Media Matters

False Free Speech

Should the First Amendment protect the cowardice of slanderers who hide behind anonymity on the Internet?

By 9.8.08

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When the history of the Internet is written, one of its major elements will be the explosion of online forums (aka discussion boards, chat rooms), newspaper websites, and blogs (web logs).

The Internet has provided thousands of outlets for comments by viewers, and comment they do, from banal to droll to informative to vicious. A large number of these are offered anonymously, and partisans of the form argue that to require real names would inhibit free speech. The limits of this kind of free speech are in the process of being tested.

Last year, two women students at Yale Law School filed a lawsuit in federal court against one student by name and several anonymous posters. They claim that their "character, intelligence, appearance and sex lives have been thoroughly trashed" by the defendants. Their claim was based on anonymous comments made about the women on the law school message board of AutoAdmit, a group of Internet forums for prospective and actual college and law students.

Among the statements at issue are postings that the named women should be raped. The women's complaint contends that the posts defamed them, were sexually harassing and could have adverse effects on their careers. The reputation of the AutoAdmit message board is not exactly wholesome. One law professor cited by the Wikipedia Encyclopedia calls it "a cesspool of infantile morons and sociopaths."

The named defendant, Anthony Ciolli, a third-year law school student at the University of Pennsylvania, subsequently resigned from school and his job offer from a law firm was rescinded. His name has since been dropped from the list of defendants. The plaintiffs subsequently sent subpoenas to the posters' Internet service providers. This has yielded the name of one poster, a University of Texas student.

This is not the first time AutoAdmit has been the center of controversy. In early 2005, one reader accused it of allowing racist and anti-Semitic comments. The forum's administrators took the position that they had no legal obligation to remove offensive material.

The next year, U.S. Senator George Allen, at a campaign reelection appearance, referred to a volunteer of his opponent as "macaca," considered to be a slur. Not long thereafter, someone using that man's name (S.R. Sidarth) made wild posts on AutoAdmit, alleging that he'd had sex with a transvestite while high on amphetamine. The real Sidarth denied ever posting to the site and the actual impostor later confessed (without revealing his real name).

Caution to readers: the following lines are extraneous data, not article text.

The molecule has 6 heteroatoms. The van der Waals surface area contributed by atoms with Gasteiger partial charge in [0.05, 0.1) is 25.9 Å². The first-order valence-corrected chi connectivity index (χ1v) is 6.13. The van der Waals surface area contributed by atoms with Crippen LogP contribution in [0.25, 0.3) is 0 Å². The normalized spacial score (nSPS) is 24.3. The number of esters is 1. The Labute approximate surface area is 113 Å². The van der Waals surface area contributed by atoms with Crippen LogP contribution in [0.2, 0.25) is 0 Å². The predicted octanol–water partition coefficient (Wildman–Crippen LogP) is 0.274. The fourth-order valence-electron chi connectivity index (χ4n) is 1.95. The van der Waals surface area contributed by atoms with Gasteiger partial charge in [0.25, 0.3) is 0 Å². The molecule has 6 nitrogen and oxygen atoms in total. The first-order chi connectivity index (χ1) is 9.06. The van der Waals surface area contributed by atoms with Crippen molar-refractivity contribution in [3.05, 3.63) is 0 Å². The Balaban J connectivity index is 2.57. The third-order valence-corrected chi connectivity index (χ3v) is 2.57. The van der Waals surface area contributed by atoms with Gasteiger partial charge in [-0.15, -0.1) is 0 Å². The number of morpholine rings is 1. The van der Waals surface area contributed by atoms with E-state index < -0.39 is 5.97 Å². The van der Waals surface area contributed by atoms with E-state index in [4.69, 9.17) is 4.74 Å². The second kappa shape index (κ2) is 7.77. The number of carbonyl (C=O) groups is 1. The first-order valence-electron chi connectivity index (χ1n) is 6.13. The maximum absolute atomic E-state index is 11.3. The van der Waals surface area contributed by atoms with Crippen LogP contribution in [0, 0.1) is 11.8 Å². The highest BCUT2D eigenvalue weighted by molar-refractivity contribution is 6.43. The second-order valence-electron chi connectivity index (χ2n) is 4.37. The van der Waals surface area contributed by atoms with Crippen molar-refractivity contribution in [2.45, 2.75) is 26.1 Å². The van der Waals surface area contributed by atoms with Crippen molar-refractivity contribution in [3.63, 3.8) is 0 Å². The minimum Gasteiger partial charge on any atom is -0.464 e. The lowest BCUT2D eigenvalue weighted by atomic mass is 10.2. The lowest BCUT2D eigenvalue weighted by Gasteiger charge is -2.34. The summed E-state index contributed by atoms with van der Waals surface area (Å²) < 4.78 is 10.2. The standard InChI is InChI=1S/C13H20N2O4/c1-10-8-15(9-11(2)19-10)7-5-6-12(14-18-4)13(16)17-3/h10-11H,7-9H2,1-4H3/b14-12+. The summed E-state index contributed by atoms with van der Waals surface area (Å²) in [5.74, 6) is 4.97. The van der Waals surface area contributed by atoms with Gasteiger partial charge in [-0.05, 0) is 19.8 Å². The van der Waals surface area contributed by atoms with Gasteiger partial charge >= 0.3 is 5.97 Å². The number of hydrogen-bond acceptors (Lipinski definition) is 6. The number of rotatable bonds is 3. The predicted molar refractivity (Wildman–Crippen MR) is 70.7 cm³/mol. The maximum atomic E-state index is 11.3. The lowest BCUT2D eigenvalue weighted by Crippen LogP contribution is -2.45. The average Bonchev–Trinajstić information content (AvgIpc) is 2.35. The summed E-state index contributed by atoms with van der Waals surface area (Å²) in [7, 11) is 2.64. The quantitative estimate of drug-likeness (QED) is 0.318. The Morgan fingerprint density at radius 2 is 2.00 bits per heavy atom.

Two days after the Virginia Tech massacre last year, a poster using the name "Trustafarian" put a message on AutoAdmit suggesting that he might repeat the event at the University of California's Law School. Classes were canceled and the school shut down for the day.

Jarret Cohen, who owns AutoAdmit, subsequently wrote an article in the Harvard Law Review in which he defended his forum's policies and said that censorship was not the answer. Of course it is not.

The answer lies in self-restraint. The trigger for that is disclosure of a writer's identity. With rare exception, people who must put their names to their views do not engage in prurient statements and character defamation. I can attest to that from recent experience. The newspaper of which I am the editorial pages editor re-launched its website in January. It welcomed comments, but did not require those making them to use their real names. It received plenty of anonymous comments. Many of these were vile, vicious, profane and demeaning. None of them advanced rationale arguments about articles or issues at hand.

We then did what needed to be done: We imposed the same rule we used for letters to the editor in the printed newspapers. Writers had to give us their real names along with telephone numbers so that we could verify their authenticity. The result: The number of comments on the website dropped, but those that are there are civil. They may argue strenuously, some more effectively than others, but they are free to argue any point they wish to make. The lesson here is that self-restraint advances free speech; anonymity for the purpose of peddling hate or mischief harms it.

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About the Author
Peter Hannaford was closely associated with the late President Reagan for a number of years. He is a member of the board of the Committee on the Present Danger. His latest book is “Presidential Retreats.”